, Volume 190, Issue 13, pp 2505–2524 | Cite as

Impossible worlds and logical omniscience: an impossibility result

  • Jens Christian BjerringEmail author


In this paper, I investigate whether we can use a world-involving framework to model the epistemic states of non-ideal agents. The standard possible-world framework falters in this respect because of a commitment to logical omniscience. A familiar attempt to overcome this problem centers around the use of impossible worlds where the truths of logic can be false. As we shall see, if we admit impossible worlds where “anything goes” in modal space, it is easy to model extremely non-ideal agents that are incapable of performing even the most elementary logical deductions. A much harder, and considerably less investigated challenge is to ensure that the resulting modal space can also be used to model moderately ideal agents that are not logically omniscient but nevertheless logically competent. Intuitively, while such agents may fail to rule out subtly impossible worlds that verify complex logical falsehoods, they are nevertheless able to rule out blatantly impossible worlds that verify obvious logical falsehoods. To model moderately ideal agents, I argue, the job is to construct a modal space that contains only possible and non-trivially impossible worlds where it is not the case that “anything goes”. But I prove that it is impossible to develop an impossible-world framework that can do this job and that satisfies certain standard conditions. Effectively, I show that attempts to model moderately ideal agents in a world-involving framework collapse to modeling either logical omniscient agents, or extremely non-ideal agents.


Impossible worlds Logical omniscience Rationality Resource-bounded reasoning Logical reasoning 


Unable to display preview. Download preview PDF.

Unable to display preview. Download preview PDF.


  1. Adams R. (1974) Theories of actuality. Noûs 8: 211–231CrossRefGoogle Scholar
  2. Bjerring, J. C. (2010).Non-ideal epistemic spaces. Ph.D. thesis, Australian National University.Google Scholar
  3. Bjerring, J. C. & Tang, W. H. (2011). Undermining the Stalnakerian Solution to the Problem of Logical Omniscience. Manuscript.Google Scholar
  4. Bostock D. (1997) Intermediate logic. Clarendon Press, OxfordGoogle Scholar
  5. Carnap R. (1947) Meaning and necessity, a study in semantics and modal logic. University of Chicago Press, ChicagoGoogle Scholar
  6. Chalmers, D. J. (2011). The nature of epistemic space. In A. Egan & B. Weatherson (Eds.), Epistemic modality. New York: Oxford University Press. (pp. 60-107).Google Scholar
  7. Cherniak C. (1986) Minimal rationality. MIT Press, Cambridge, MAGoogle Scholar
  8. Copi M. I. (1979) Symbolic logic. Macmillian, New YorkGoogle Scholar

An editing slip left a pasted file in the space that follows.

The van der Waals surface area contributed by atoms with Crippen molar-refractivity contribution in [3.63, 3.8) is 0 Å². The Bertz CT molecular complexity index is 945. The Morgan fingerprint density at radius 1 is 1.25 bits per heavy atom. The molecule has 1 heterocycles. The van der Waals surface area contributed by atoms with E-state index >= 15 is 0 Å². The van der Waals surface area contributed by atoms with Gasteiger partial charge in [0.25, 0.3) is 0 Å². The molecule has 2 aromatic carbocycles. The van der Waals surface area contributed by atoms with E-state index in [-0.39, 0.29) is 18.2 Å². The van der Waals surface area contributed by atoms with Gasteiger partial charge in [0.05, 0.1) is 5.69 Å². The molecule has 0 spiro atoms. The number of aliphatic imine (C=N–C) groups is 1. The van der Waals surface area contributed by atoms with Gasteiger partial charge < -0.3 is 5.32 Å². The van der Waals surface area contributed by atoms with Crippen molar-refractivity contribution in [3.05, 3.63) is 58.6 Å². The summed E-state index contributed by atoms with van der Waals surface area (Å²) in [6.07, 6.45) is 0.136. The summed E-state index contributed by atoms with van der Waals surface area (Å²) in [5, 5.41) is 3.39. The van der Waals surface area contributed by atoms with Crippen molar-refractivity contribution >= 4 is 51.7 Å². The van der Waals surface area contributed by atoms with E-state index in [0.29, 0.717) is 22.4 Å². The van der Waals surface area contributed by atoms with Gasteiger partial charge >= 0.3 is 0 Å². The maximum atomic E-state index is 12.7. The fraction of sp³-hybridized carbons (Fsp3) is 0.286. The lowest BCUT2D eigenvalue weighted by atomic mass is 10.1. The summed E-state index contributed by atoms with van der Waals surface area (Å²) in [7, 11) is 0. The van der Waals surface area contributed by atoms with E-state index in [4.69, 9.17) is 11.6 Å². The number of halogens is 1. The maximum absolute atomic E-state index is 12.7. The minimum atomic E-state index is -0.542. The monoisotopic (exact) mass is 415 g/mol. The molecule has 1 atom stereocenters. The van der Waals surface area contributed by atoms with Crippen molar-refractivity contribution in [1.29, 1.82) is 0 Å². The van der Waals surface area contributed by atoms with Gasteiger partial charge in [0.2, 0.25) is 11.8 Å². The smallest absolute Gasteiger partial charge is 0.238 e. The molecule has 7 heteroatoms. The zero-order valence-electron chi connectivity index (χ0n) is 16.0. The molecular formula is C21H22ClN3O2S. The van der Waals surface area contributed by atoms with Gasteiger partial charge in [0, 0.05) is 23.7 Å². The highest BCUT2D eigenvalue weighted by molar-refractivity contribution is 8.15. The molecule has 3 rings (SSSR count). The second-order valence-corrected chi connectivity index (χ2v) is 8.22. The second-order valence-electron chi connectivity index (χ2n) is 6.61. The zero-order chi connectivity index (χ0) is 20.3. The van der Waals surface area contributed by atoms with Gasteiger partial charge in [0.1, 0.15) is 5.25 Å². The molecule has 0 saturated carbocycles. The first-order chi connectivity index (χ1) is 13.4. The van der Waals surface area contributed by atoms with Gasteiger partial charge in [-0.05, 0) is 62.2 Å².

9. Correia F. (1999) Adequacy results for some Priorean modal propositional logics. Notre Dame Journal of Formal Logic 40: 236–249CrossRefGoogle Scholar
  10. Field H. (2001) Truth and the absence of fact. Oxford University Press, OxfordCrossRefGoogle Scholar
  11. Hintikka J. (1962) Belief and knowledge. Cornell University Press, IthacaGoogle Scholar
  12. Hintikka J. (1969) Models for modalities. D. Reidel Publishing Company, DordrechtGoogle Scholar
  13. Hintikka J. (1975) Impossible possible worlds vindicated. Journal of Philosophical Logic 4: 475–484CrossRefGoogle Scholar
  14. Jago M. (2009) Logical information and epistemic space. Synthese 167: 327–341CrossRefGoogle Scholar
  15. Jeffrey R. (1983) The logic of decision. University of Chicago Press, ChicagoGoogle Scholar
  16. Lewis D. (1986) On the plurality of worlds. Blackwell Publishers, OxfordGoogle Scholar
  17. Lewis D. (2004) Letters to Priest and Beall. In: Armour-Garb B., Beall J. C., Priest G. (eds) The law of non-contradiction—new philosophical essays. Oxford University Press, Oxford, pp 176–177CrossRefGoogle Scholar
  18. Nolan D. (1997) Impossible worlds: A modest approach. Notre Dame Journal of Formal Logic 38: 535–572CrossRefGoogle Scholar
  19. Priest G. (2005) Towards non-being: The logic and metaphysics of intentionality. Oxford University Press, OxfordCrossRefGoogle Scholar
  20. Robbins P. (2004) To structure, or not to structure?. Synthese 139: 55–80CrossRefGoogle Scholar
  21. Schotch P., Jensen J., Larsen P., MacLellan E. (1978) A note on three-valued modal logic. Notre Dame Journal of Formal Logic 19: 63–68CrossRefGoogle Scholar
  22. Stalnaker R. (1984) Inquiry. MIT Press, Cambridge, MAGoogle Scholar
  23. Stalnaker R. (1986) Possible worlds and situations. Journal of Philosophical Logic 15: 109–123CrossRefGoogle Scholar
  24. Stanley J. (2010) “Assertion” and intentionality. Philosophical Studies 151: 87–113CrossRefGoogle Scholar

Copyright information

© Springer Science+Business Media B.V. 2011

Authors and Affiliations

  1. 1.Department of Culture and SocietyAarhus UniversityAarhus CDenmark
  2. 2.Department of PhilosophyAarhus UniversityAarhus CDenmark

Personalised recommendations